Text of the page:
Logic vs Emotion

Ahhh, the last blog post of the semester.  I think that this chapter really sums up the book’s main point, geeks like objectivity, not subjectivity.  This is true in terms of work/life balance, job opportunities, sales, etc.  I think that no other business concept illustrates this better than selling, though.  The difference between selling to geeks and non-geeks is like the difference between night and day, and I think that it is incredibly easy to see.

Selling is the force that drives business.  It is what makes businesses money, and it gives them an opportunity to grow.  Geek salesmen and non-geek salesmen have to be able to get themselves in the right frame of mind, not only to give their best sales pitch, but also to understand who they are selling to.

Understanding who you are selling to might be the most important part of the sales transaction.  To sell to geeks, you need to be rational, using logic to get them to understand why they need to buy something.  For geek sellers and geek buyers, logic is key.  This means using factual data to determine the worth of a sale.  To sell a car to a geek, you’ll have to tell them about the fuel economy, the horsepower, and the safety statistics of the car.

For non-geeks, both sellers and buyers, you’ll have to appeal to their emotions.  It is often said that buying something is all impulsive.  I think that this is incredibly true for non-geeks, if something looks cool or they can be convinced that buying something will lead them to living a better lifestyle, then they will probably buy it.  There need not necessarily be factual data to support any claims.  To sell a car to a non-geek, you’ll need to tell them that a certain type of car will help them make more friends or that you’ll feel more comfortable driving it every day.  In my experience, car salesmen tend to try and use emotion to sell their cars.  Ironically, I’m sure there is some sort of science to back up that approach, but it seems to me that they are more interested in telling you how great you’ll look in the car than how many miles per gallon it will get.  That will appeal to them.

This sounds great, either you’re selling to a geek or a non-geek, and you should tailor your message based on your analysis of who they are, right?  Well, sort of.  The problem is that very few people are on the extreme ends of either spectrum.  Most people who identify as geeks will have some emotional impulsive bone in their body, and most non-geeks will use some type of logic.  In fact, a Harvard Business Review study has revealed that there might not be so much black and white in all of it to begin with.  They say that while on the outside, it appears that non-geeks only use emotions, that there is a distinct line of logic that these emotions are based in, although it might not always be easy to see.  Given the relative grayness of the subject, then I think it is probably important to understand selling with logic and with emotion.  In a sales psychology blog, the author states that “we buy on emotion and justify with logic.”  I think that the whole concept can really be summed up in that sentence.  Excluding the extremes on either side, which might constitute 1% of the population, everyone has some type of emotional response to a potential sale based in a logical framework.  So, while it is important to understand who you’re selling to, as a salesperson, you still need to be able to produce some logic that the buyer can follow, and you have to be able to appeal to their emotions.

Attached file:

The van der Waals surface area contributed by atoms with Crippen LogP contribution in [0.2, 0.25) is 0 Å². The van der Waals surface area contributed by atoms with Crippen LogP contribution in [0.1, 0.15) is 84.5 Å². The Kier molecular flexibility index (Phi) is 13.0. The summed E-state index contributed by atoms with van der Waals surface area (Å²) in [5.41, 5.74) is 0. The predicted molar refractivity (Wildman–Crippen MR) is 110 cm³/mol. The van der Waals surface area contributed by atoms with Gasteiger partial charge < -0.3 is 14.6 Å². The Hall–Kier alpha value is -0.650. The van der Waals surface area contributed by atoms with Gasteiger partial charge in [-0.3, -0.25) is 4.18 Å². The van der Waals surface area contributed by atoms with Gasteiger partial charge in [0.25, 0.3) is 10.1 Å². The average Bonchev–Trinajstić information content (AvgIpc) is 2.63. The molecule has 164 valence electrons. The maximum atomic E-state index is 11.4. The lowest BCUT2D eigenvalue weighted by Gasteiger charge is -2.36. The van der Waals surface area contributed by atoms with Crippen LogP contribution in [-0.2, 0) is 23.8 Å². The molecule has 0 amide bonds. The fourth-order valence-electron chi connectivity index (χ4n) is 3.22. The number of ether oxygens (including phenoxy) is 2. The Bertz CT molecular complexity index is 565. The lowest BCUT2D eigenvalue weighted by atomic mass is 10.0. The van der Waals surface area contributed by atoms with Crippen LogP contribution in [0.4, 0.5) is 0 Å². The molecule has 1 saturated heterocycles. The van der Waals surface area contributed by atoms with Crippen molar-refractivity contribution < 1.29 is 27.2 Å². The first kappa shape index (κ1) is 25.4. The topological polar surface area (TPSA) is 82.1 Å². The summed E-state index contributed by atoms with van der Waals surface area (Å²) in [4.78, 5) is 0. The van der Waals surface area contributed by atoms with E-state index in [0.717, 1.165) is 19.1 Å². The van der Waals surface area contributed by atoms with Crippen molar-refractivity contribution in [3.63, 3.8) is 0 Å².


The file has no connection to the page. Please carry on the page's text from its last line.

In my own context as a pastor, when I am preaching, I have to sell to people every week.  What is difficult about my situation is that I have all sorts of people that I’m selling to at once.  It’s not as if I’m a car salesman and can tailor my message to one specific type of person.  Rather, I’ve learned that I have to preach based on logic and emotions.  A solid exegesis of a scripture with very obvious conclusions drawn is logical, and is great, but then I also have to be able to exhort the congregation to change something, to begin something, or to renew something, which really has little logic involved.  Like the author of the article says, “we buy on emotion and justify with logic.”  I think this really applies to preaching as well.

All in all, I think that this chapter really summed up what I learned from this class.  There is a stark difference between geeks and non-geeks, and when working with either group, you have to be able to step back, reflect on how they might want to hear something, and present it in that way.  Truthfully, it wasn’t something that I had thought about very much prior to the class, but it is definitely something that I will take beyond Greenville College.


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